The U.S. Department of Veterans Affairs (VA) provides medical benefits for veterans and their beneficiaries, which generally includes spouses and children. Widows and widowers of veterans also might be eligible for health care benefits. VA benefits for spouses can contribute toward the cost of hospital stays, prescription drugs and nursing home stays.
Spouses must apply for benefits through the VA Health Administration Center (va.gov/hac/hacmain.asp). Medical benefits allow spouses to receive treatment at VA hospitals, at community outpatient clinics and through primary care physicians. Benefits cover necessary medical expenses and not cosmetic or optional services. Spouses might receive free health care based on their income. Otherwise, spouses will pay deductibles and copayments, which vary based on the treatment received.
The VA's Civilian Health and Medical Program (CHAMPVA) extends coverage to spouses who are not eligible for TRICARE (administered through the Department of Defense for active and retired military service people plus their beneficiaries). CHAMPVA recipients include spouses of veterans who are permanently disabled due to a service-related injury. CHAMPVA recipients also include surviving spouses of veterans who died due to a service-related disability or who were considered permanently disabled due to a service-related injury at the time of death. Most spouses of veterans who died in the line of duty receive TRICARE rather than CHAMPVA.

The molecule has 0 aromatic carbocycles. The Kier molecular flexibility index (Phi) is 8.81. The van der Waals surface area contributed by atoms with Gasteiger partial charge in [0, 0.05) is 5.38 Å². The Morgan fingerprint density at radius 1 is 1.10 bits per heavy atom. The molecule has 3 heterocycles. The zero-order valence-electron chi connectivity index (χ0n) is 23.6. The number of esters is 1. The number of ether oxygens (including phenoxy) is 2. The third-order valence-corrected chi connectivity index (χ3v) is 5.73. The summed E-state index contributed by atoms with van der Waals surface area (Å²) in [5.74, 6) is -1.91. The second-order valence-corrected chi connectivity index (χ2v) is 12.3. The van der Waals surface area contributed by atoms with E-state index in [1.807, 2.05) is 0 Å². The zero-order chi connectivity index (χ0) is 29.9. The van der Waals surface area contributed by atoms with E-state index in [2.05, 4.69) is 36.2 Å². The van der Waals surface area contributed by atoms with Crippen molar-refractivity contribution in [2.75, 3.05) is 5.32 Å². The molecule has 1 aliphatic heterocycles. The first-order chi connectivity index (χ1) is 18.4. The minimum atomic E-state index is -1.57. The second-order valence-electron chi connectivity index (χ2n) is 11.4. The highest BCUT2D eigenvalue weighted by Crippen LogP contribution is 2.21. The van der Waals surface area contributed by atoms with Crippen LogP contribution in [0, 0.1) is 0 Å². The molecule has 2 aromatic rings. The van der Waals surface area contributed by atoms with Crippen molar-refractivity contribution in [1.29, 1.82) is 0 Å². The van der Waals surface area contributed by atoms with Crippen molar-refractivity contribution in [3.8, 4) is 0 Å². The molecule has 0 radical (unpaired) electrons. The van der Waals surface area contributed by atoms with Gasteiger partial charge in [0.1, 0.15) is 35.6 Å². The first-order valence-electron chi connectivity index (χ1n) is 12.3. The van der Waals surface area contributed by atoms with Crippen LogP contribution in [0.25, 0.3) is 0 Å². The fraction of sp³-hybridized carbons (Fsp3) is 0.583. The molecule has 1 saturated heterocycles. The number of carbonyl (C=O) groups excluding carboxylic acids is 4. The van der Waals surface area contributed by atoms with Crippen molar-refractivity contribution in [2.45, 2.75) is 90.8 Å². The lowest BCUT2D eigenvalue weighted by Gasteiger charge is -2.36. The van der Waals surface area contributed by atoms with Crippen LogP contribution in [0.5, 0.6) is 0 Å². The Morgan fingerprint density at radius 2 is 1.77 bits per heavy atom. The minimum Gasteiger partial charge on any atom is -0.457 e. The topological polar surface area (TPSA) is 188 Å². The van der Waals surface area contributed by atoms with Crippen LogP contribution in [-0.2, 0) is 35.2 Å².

Prepare for the application process by gathering important documents. The VA often requests military discharge papers; proof of marriage, death or divorce; and financial evidence (e.g., bank statements, tax returns). Spouses should apply for medical benefits as soon as possible since the application process can span several months.
Some spouses may be denied certain CHAMPVA benefits. Rejected applicants should review the code listed on the explanation of benefits. For example, code 27 refers to services or benefits that are not covered under the diagnosis, while code 270 refers to a missing, invalid or unreadable diagnosis. Specific questions regarding denials should be directed to the Inquiry Routing and Information System (IRIS).
VA medical benefits are considered secondary to Medicare coverage. For example, if a spouse is at least 65 years old and receives Medicare, then VA benefits will contribute toward medical costs after Medicare benefits are exhausted. Spouses who are widowers lose CHAMPVA benefits if they remarry before turning 55 years old. Thus, widowers can remarry after age 55 and retain VA medical benefits.